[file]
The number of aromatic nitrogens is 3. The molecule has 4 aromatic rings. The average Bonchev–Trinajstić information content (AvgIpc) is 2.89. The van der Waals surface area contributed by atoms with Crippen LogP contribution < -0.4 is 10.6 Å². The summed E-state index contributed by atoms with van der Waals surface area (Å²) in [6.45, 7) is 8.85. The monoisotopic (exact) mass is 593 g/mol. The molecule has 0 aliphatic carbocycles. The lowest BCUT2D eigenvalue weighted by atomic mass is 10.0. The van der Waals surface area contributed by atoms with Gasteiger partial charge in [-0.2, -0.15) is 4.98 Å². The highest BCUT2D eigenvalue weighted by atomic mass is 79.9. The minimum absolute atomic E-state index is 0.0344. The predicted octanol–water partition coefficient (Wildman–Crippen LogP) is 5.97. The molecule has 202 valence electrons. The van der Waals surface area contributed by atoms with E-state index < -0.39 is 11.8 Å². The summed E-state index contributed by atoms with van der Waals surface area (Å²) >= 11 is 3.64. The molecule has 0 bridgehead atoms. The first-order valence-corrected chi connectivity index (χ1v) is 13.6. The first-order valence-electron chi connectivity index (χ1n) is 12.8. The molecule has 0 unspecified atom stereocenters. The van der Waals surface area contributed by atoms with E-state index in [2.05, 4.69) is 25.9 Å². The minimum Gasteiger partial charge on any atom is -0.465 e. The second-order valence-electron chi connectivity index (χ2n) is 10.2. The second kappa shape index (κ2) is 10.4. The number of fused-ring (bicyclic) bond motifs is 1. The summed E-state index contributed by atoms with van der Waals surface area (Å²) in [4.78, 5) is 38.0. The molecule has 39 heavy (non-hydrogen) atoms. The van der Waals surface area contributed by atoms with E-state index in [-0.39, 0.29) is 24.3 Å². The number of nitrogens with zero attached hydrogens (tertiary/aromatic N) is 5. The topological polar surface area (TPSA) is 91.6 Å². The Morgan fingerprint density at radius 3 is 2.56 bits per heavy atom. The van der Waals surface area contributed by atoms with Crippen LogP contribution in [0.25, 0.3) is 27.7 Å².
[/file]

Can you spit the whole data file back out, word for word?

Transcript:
The number of aromatic nitrogens is 3. The molecule has 4 aromatic rings. The average Bonchev–Trinajstić information content (AvgIpc) is 2.89. The van der Waals surface area contributed by atoms with Crippen LogP contribution < -0.4 is 10.6 Å². The summed E-state index contributed by atoms with van der Waals surface area (Å²) in [6.45, 7) is 8.85. The monoisotopic (exact) mass is 593 g/mol. The molecule has 0 aliphatic carbocycles. The lowest BCUT2D eigenvalue weighted by atomic mass is 10.0. The van der Waals surface area contributed by atoms with Gasteiger partial charge in [-0.2, -0.15) is 4.98 Å². The highest BCUT2D eigenvalue weighted by atomic mass is 79.9. The minimum absolute atomic E-state index is 0.0344. The predicted octanol–water partition coefficient (Wildman–Crippen LogP) is 5.97. The molecule has 202 valence electrons. The van der Waals surface area contributed by atoms with E-state index < -0.39 is 11.8 Å². The summed E-state index contributed by atoms with van der Waals surface area (Å²) >= 11 is 3.64. The molecule has 0 bridgehead atoms. The first-order valence-corrected chi connectivity index (χ1v) is 13.6. The first-order valence-electron chi connectivity index (χ1n) is 12.8. The molecule has 0 unspecified atom stereocenters. The van der Waals surface area contributed by atoms with E-state index in [2.05, 4.69) is 25.9 Å². The minimum Gasteiger partial charge on any atom is -0.465 e. The second-order valence-electron chi connectivity index (χ2n) is 10.2. The second kappa shape index (κ2) is 10.4. The number of fused-ring (bicyclic) bond motifs is 1. The summed E-state index contributed by atoms with van der Waals surface area (Å²) in [4.78, 5) is 38.0. The molecule has 39 heavy (non-hydrogen) atoms. The van der Waals surface area contributed by atoms with E-state index in [-0.39, 0.29) is 24.3 Å². The number of nitrogens with zero attached hydrogens (tertiary/aromatic N) is 5. The topological polar surface area (TPSA) is 91.6 Å². The Morgan fingerprint density at radius 3 is 2.56 bits per heavy atom. The van der Waals surface area contributed by atoms with Crippen LogP contribution in [0.25, 0.3) is 27.7 Å².